02 February 2009

Equalization “best of” times, the worst of times

As your humble e-scribbler writes this latest Equalization post,  Liberal member of parliament Scott Simms is telling some reporter at CBC that – quelle surprise – he will be siding with Danny Williams on whatever it is Danny wants on Equalization this time.

Scott’s got a history of playing follow-someone-else’s leader on the basis of bogus information.  He did it in the first round of the Equalization Follies and he’s apparently bent on keeping at it despite the previous experiences.

Simms joins a group of politicians from Newfoundland and Labrador who belong to the same club or who – inexplicably  - have been stampeded into creating problems in their own political backyard, robbing them of whatever influence they did have and setting themselves up for yet more of the same old pattern of hysteria and blackmail.

Politicians who refer to the e-mails and phone calls to justify their decision should note that the whole thing was orchestrated.  If they’ve been alive in this province at all over the past five years, they should know how things work. Sounds like they are just hunting around for convenient excuses.

If a Provincial Conservative member of the legislature is on the phone it is usually because someone in the Premier’s Office directed or approved the call.  They don’t have the luxury of voting against the wishes of their leader, at least not if they want to keep their seats, let alone get into cabinet.

Ditto e-mails.  You get one from “at gov.nl.ca” and you know it’s been approved from the top.

And all those calls from listeners to talk shows at the voice of the cabinet minister are pretty much from people who have faithfully followed whatever position the current administration is pushing irrespective of the fact it contradicts the position taken a year ago.

Or yesterday.

Is there an issue on Equalization this time?

Not really.

It all has to do with the words, some of them on agreements signed by the provincial government over time.

The 2005 transfer deal, for example, states in part that if another province gets a better deal than this one on Equalization and offsets, then the provincial government here gets it too. 

That’s the reason why the previous round of discussions by which Nova Scotia can toggle back and forth between the different Equalization options also applies to Newfoundland and Labrador.

It’s that ability to pick the “best of” that sits at the heart of the current round of nonsense.  Danny Williams is a little miffed  - or so he claims – that there is only a choice between two options instead of three. A better-of choice, instead of a best-of.

But then that new Nova Scotia thing cuts in and the whole problem vanishes. Odds are that the budget implementation deal, and that’s the bill that matters,  will apply the best-of provisions to both Atlantic oil and gas provinces. They have before.

This thing isn’t about and never was about screwing over Danny Williams, as much as he might like to think so.  It was about dealing with Ontario receiving Equalization and not bankrupting the federal piggy bank Williams lusts after in the process. 

Now if you really want to get a sense of how much a problem this Equalization thing isn’t, bear in mind that under the Equalization program there have always been provisions that shield a province against catastrophic drops in Equalization from year to year.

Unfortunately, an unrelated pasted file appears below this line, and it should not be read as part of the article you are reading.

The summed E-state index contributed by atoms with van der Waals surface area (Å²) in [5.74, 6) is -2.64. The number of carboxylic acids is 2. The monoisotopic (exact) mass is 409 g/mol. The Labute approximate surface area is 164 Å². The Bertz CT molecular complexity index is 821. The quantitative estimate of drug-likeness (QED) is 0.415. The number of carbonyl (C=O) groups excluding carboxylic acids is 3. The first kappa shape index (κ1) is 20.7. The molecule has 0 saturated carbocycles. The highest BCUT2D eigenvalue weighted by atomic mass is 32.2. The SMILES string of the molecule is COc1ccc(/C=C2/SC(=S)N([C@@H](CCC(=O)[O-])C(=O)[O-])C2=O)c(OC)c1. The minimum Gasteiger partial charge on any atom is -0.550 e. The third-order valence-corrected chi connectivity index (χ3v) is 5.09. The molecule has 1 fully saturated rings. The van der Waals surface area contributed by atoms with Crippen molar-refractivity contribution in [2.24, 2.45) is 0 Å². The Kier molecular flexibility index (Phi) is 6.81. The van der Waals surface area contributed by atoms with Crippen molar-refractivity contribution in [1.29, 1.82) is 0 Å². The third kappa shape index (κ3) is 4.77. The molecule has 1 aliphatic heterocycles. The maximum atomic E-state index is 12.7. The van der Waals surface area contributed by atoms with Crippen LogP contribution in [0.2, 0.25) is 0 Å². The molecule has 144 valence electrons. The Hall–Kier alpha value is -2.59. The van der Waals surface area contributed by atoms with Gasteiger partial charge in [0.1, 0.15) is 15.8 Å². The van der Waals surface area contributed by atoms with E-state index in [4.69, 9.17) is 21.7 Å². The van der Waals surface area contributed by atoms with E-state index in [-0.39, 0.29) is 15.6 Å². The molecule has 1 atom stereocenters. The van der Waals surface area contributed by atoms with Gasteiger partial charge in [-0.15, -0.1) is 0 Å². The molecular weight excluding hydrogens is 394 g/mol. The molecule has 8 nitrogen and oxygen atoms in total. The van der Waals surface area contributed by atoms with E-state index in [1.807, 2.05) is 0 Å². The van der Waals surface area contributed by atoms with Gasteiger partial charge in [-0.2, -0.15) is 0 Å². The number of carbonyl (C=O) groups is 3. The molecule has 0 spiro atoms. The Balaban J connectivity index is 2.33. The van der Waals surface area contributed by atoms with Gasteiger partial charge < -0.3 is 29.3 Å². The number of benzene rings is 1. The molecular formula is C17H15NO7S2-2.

If that wasn’t enough, since 1994 Newfoundland and Labrador has had the ability to chose an Equalization option retro-actively to always ensure that it gets the one which gives the most cash. In a month’s time – March 1 to be precise – the provincial finance minister can pick which Equalization option delivers the most cash for the year that is almost over.  And then next year, he gets to chose again based on actual experience for the year that is already past.

That too makes this whole thing a bit premature if not downright silly.

Then there’s oil prices.

News stories this weekend refer to oil prices being close to the province’s projected US$40 a barrel from the December budget update.  The only problem is that the price they give isn’t for the local oil.  The local oil has been trading considerably above US$40 and with the 25% premium for a weak Canadian dollar, the provincial treasury is getting more cash from oil than it forecast.

If those prices just hold where they are, finance minister Jerome Kennedy will have more real cash from this year to carry over to next year and he will definitely have more cash than he will let on in his April budget.  By next March, there likely won’t be an issue at all involving a mere $400 million on a budget of over $6.0 billion and an economy that churns out $25 billion in goods and services annually.

By then it will be time for yet another Equalization fooferah and people will be playing what is rapidly becoming the replacement for the March Madness of the seal hunt.

But what of members of parliament from this province?

Well, some of them will wind up having the worst of political times, yet again.  If they think this is bad, just wait for the games that are coming from the same quarter and based on the same completely false set of premises.

Those guys will be having the best of the same federal politicians yet again.

And none of those games are in the best interests of the people any of them were elected to serve.